2019 Bahrain GP: Kubica vs Russell

Surely Kubica is one of the most popular drivers on the grid right now. He is back in F1 after his horrible accident and is determined to prove that he belongs in the maximum motorsport category. But how did he fare against his much younger teammate, George Russell, during the last Bahrain Grand Prix? Let’s take a look at the data.

Overall race

Normally I would try to get a linear or polynomial model for this data, however, the Williams are just so slow and inconsistent that this became impossible. I went however with a model which¬† tries to capture the overall trend for both drivers. That is exactly what the solid line with the “shadow” shows. It makes sense right? The cars become faster as the race goes on, and then get slower towards the end due to tire degradation.

The important thing to take from here is the overall trend between both drivers. While Kubica and Russell were both very even during their first stint, with Kubica having a mean lap time of 1:40.474 and Russell of 1:40.559, the gap increased as laps went by. Kubica’s average lap was a whooping 704 milliseconds slower than Russell’s during the second stint, and 868 milliseconds slower during the third stint. On average, Kubica was slower by 620 milliseconds over the entire race.

Delta per lap

The delta graph shows that Robert was faster than George on only 15 laps, with the British man being faster than the Pole on 22 laps. On the 15 laps that Kubica was faster, he accumulated a difference of 9.809 seconds. But what happened when Russell was faster? He then accumulated an incredible delta of 38.957 seconds. In other words, when Kubica was faster, he was slightly faster than his teammate. When Russell was faster, he was much faster than his teammate.

Average pace distribution

The average pace distribution helps us to understand a little bit better what was the main difference between both drivers. Yes, we already know that Russell was faster than Kubica, but why was he so much faster? The difference lies in the distribution.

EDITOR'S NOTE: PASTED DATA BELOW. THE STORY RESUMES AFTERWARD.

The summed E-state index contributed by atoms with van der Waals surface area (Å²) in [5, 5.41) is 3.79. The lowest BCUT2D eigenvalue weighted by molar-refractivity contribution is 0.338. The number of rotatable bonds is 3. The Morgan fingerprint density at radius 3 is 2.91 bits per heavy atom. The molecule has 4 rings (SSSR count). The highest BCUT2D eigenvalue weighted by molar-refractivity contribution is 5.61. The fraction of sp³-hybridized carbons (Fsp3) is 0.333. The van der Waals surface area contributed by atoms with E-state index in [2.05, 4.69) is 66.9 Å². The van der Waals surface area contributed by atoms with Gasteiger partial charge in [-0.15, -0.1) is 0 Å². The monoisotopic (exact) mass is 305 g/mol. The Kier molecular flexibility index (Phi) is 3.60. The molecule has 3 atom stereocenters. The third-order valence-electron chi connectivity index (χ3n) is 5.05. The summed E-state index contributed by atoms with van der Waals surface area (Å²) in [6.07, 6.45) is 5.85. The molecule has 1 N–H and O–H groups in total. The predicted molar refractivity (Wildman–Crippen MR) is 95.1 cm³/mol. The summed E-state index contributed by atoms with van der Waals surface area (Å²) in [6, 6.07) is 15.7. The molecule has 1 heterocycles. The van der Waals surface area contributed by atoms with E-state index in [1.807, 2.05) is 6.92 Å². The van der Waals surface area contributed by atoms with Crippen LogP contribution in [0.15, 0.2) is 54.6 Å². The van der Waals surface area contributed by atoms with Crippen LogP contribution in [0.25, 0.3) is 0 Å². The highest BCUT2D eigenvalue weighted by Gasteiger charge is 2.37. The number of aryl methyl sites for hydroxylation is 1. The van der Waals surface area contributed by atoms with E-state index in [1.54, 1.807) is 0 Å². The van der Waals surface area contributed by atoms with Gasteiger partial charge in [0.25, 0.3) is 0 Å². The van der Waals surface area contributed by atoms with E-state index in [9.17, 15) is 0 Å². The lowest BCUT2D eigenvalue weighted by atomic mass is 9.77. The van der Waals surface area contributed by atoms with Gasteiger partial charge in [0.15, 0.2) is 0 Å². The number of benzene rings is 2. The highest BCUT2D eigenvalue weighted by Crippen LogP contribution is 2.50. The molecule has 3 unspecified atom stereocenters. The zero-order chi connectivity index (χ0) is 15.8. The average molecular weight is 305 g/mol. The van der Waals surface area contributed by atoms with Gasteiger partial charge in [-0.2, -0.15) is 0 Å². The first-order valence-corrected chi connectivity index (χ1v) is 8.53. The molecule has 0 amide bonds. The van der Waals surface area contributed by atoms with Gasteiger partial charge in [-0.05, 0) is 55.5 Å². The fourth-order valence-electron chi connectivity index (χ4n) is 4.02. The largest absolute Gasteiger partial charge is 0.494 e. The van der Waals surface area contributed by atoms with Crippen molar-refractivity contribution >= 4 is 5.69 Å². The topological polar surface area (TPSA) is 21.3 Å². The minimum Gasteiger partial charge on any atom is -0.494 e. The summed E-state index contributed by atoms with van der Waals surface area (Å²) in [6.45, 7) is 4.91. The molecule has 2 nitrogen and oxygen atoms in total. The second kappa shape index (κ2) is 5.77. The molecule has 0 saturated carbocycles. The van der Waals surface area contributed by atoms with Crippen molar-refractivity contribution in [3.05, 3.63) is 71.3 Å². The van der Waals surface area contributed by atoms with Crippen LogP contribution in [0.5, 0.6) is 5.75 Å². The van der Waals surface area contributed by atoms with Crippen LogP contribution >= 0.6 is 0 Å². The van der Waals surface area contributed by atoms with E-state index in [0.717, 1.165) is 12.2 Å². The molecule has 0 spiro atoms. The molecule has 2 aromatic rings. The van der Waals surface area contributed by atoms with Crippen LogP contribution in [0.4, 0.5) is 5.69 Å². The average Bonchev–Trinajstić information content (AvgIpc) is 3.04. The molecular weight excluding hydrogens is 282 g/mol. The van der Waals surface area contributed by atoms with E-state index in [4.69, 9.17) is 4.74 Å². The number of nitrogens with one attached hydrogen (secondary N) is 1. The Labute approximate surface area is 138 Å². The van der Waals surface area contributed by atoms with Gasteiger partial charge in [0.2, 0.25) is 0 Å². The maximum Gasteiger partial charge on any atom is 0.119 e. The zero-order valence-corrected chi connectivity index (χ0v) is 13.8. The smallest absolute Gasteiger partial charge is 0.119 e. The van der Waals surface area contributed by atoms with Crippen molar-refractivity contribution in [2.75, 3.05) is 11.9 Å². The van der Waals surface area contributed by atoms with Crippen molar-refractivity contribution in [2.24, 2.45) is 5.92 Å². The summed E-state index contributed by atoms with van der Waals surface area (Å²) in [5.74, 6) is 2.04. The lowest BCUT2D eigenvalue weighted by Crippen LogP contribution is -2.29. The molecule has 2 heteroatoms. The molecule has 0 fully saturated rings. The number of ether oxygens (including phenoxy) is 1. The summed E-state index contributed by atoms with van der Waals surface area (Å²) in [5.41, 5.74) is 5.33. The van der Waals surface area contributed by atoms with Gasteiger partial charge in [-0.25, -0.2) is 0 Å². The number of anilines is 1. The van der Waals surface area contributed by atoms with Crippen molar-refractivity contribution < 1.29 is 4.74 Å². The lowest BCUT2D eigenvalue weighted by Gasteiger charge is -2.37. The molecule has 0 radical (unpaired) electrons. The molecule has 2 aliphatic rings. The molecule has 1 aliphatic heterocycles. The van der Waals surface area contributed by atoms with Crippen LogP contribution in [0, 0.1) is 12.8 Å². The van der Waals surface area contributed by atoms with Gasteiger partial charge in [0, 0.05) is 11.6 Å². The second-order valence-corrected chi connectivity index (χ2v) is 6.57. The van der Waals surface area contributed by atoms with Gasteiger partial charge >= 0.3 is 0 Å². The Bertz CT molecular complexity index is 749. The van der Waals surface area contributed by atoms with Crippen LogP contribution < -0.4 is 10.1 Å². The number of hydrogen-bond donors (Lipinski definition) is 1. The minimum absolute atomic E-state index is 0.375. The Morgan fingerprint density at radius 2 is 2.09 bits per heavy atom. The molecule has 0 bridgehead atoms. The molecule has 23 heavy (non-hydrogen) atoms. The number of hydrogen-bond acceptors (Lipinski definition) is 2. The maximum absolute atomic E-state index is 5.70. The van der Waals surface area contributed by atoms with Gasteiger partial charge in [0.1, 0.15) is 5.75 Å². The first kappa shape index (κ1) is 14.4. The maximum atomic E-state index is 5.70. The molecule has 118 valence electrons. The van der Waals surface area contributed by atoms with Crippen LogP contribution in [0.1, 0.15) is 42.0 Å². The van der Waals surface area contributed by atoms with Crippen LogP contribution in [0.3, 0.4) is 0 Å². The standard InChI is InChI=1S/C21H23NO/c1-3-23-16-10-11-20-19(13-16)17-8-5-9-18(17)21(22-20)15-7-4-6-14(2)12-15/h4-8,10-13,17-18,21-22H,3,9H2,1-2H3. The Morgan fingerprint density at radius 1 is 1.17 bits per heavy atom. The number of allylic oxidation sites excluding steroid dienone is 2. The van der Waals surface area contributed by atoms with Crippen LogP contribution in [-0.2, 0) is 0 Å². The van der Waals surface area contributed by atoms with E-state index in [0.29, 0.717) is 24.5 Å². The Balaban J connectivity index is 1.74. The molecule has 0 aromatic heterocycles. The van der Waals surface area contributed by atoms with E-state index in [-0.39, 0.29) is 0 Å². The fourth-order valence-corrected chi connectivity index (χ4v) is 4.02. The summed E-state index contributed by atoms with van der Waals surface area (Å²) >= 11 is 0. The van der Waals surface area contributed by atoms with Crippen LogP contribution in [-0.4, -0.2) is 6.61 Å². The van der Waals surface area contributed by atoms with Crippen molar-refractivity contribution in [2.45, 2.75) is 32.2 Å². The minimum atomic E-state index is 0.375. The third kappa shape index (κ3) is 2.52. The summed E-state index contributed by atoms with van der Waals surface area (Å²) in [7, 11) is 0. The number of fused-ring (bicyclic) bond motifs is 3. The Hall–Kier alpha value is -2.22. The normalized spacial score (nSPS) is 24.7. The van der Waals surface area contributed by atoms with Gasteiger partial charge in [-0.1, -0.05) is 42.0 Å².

The graph shows the lap time on the bottom axis, while the curve shows how many laps were done around a particular lap time. The higher the curve, then the more laps were done around that time. The 3 vertical lines show the 25%, 50% and 75% quartiles. For example, in Russell’s data you can see that the first line, the 25% quartile, is at 1:38.608. This means that 25% of his laps were faster than 1:38.608. For Kubica, his 25% quartile is at 1:39.401. This mean that 25% of his laps were faster than 1:39.401

What the quartiles show us is that George in general did most of his laps with a time between 1:38.608 (25% quartile) and 1:40.235 (75% quartile). For Kubica, the numbers are 1:39.401 (25% quartile) and 1:40.525 (75% quartile). By looking at the numbers and the plot, we can deduct that while Russell was not much faster on a one lap pace, he was consistently doing laps than were faster than Kubica’s.¬†

Conclusion

At the end it all came down to the “fast” laps. Kubica’s top 25% fastest laps would have ranked only as top 46% fastest in George’s distribution. Meaning …? In simple words, George just did many more fast laps than Kubica, plain and simple. If we also add that those faster laps done by George were a lot faster, then we understand why Robert was thoroughly beaten by his teammate in Bahrain.

The season is just starting, and Kubica had some bad luck in Australia when he got damage just at the beginning of the race. But in Bahrain? He was just not fast enough. In my mind there is no justification for Kubica to be over half a second slower than his teammate over the length of the race.

People have asked me about the Williams and how blue flags are they affecting the numbers. My answer? It does not really matter. If their drivers are being beaten by one or two laps by the rest of the field, then they are just too slow. This affects both drivers, since even though Russell was comprehensively faster than Kubica at Bahrain, he was still almost a full second slower than Magnussen, the slowest non-Williams driver of the race.

I hope that you enjoyed this analysis. Let me know what do you think in the comments below.

2 Comments

  1. Cezary

    Hi. I appreciate your very good analysis, although your conclusions are not based on reality. Reality is that both drivers said Kubica car is slower. Look at Mark Hughes one of last articles. 0.6 is difference would exclude Kubica from racing. Anyway thanks for the numbers!

    Reply
  2. Lukasz

    Great data but only shows for certain that cars are different

    Reply

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